Mexico’s “Twitter terrorists" have been freed after four weeks in jail.
The pair, a local journalist and a math teacher, had tweeted about an attack on a primary school — that turned out to be untrue.
Before anyone realized that, panicked parents flocked to the school to rescue their kids.
When the hoax was uncovered, the two were charged with terrorism and sabotage, which could have given them 30 years in jail.
That’s kind of a long time. Supporters, while annoyed by their alarmist tweets, protested that they should be protected by freedom of speech.
But in Mexican states dealing with drug violence, people have been put on edge amid the realization that the cartels are no longer targeting their rivals and enemies, but ordinary civilians as well.
Mexicans have been relying increasingly on social-networking sites, and Twitter in particular, to spread information about attacks. With journalists under attack, some of them killed or fleeing for their lives, civilian reporting has stepped in to fill the gaps.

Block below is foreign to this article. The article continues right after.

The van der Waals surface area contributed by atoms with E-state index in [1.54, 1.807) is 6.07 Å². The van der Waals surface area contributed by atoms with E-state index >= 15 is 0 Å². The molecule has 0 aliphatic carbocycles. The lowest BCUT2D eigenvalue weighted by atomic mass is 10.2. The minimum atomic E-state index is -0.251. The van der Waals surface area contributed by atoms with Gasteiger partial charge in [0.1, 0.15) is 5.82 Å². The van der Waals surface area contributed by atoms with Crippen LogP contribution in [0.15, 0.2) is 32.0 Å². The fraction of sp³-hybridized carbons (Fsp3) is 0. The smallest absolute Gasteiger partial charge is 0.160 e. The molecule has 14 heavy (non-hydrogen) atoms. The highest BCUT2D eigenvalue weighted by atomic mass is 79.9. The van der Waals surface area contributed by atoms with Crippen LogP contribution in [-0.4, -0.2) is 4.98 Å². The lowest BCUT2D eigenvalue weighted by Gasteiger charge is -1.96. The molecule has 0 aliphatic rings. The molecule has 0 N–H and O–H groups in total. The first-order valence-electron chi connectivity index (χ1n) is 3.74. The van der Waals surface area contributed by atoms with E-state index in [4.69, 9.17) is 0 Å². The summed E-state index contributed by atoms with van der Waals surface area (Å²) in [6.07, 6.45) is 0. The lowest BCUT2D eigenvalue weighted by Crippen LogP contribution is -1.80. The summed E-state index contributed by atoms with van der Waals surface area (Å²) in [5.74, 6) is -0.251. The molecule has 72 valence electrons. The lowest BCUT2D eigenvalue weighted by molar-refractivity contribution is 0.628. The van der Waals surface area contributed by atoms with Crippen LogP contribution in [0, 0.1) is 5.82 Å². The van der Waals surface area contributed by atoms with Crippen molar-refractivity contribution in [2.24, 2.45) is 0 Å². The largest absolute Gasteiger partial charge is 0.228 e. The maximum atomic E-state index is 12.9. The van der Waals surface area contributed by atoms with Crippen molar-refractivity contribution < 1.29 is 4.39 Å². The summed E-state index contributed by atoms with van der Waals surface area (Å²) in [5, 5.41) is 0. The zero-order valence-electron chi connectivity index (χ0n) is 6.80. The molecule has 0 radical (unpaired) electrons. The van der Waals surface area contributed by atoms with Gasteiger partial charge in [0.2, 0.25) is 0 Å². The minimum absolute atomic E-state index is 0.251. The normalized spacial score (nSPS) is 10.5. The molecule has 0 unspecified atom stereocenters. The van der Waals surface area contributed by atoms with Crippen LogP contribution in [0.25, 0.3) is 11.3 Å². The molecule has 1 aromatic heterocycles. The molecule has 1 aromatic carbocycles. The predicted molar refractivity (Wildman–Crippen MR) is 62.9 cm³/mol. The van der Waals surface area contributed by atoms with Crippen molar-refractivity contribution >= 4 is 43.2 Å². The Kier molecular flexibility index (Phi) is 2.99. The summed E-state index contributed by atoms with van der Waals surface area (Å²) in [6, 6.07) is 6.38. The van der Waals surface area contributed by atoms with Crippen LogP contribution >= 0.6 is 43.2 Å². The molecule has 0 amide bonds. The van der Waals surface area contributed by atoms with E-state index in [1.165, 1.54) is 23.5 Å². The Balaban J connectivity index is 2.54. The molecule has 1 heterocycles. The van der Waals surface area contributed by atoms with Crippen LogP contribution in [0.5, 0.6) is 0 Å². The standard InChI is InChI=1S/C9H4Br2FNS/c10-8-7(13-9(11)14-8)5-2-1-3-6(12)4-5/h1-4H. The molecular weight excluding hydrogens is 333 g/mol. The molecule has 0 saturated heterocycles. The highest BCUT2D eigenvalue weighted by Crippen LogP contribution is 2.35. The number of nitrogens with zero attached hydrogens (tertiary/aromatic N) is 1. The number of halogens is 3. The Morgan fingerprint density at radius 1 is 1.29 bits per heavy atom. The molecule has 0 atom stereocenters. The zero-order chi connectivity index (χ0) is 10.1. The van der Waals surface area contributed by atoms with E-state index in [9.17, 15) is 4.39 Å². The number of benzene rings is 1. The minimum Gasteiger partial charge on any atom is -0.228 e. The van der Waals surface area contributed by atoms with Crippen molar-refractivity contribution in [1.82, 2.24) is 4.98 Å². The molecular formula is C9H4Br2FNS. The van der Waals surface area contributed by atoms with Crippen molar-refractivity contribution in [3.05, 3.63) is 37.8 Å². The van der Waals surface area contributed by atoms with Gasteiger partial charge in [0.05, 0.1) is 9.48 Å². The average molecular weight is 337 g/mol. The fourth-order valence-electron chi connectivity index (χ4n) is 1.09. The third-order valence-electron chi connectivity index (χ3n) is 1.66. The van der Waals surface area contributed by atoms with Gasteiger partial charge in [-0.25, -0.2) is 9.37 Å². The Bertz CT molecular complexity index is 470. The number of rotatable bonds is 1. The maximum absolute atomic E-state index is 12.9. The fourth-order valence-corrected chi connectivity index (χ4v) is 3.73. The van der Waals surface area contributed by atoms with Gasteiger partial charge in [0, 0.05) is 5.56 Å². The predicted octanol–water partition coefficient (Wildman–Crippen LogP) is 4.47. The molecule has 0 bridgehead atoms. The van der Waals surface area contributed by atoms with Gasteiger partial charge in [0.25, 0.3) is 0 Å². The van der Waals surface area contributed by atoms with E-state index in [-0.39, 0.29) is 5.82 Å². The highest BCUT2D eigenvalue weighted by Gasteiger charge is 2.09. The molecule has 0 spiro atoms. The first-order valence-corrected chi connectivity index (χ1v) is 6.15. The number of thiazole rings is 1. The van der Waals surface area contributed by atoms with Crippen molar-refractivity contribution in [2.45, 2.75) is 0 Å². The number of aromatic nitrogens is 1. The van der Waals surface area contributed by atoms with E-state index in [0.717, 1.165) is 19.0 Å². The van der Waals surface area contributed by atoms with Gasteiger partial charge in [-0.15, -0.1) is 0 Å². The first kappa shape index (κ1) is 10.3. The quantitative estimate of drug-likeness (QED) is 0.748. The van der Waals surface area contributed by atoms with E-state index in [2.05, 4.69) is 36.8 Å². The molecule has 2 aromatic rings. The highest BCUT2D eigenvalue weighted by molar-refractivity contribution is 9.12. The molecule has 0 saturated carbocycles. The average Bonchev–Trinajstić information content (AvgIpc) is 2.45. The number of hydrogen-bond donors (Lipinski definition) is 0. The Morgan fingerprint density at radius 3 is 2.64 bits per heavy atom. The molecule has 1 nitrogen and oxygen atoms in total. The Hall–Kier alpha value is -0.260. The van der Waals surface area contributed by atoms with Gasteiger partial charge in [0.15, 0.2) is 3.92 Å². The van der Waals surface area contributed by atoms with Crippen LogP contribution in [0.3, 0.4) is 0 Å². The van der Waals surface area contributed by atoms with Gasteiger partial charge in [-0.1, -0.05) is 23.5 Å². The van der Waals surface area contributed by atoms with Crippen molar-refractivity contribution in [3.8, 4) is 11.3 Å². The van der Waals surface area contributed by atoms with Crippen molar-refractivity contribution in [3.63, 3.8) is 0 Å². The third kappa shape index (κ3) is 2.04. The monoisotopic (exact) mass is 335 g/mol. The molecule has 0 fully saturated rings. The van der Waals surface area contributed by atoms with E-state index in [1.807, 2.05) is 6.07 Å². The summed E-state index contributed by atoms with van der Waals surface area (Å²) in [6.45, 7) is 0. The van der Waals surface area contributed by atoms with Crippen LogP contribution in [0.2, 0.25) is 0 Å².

The value of social-networking sites hasn’t gone unnoticed by the cartels, who recently tortured and murdered two people for Tweeting about the Zetas, according to a sign left by the people’s bodies.
After their murders, some Mexicans tweeted that backing down would be a victory for the cartels. So the abuse of such a powerful tool could lead to further confusion and mistrust at a time when tensions are high.
Throwing these two in jail might have seemed reactionary by the authorities, but it’s also an effort to exert some control in a town where armed gunmen can hold up traffic to dump two trucks of bodies on the street.
That’s of course what happened on Wednesday in Veracruz.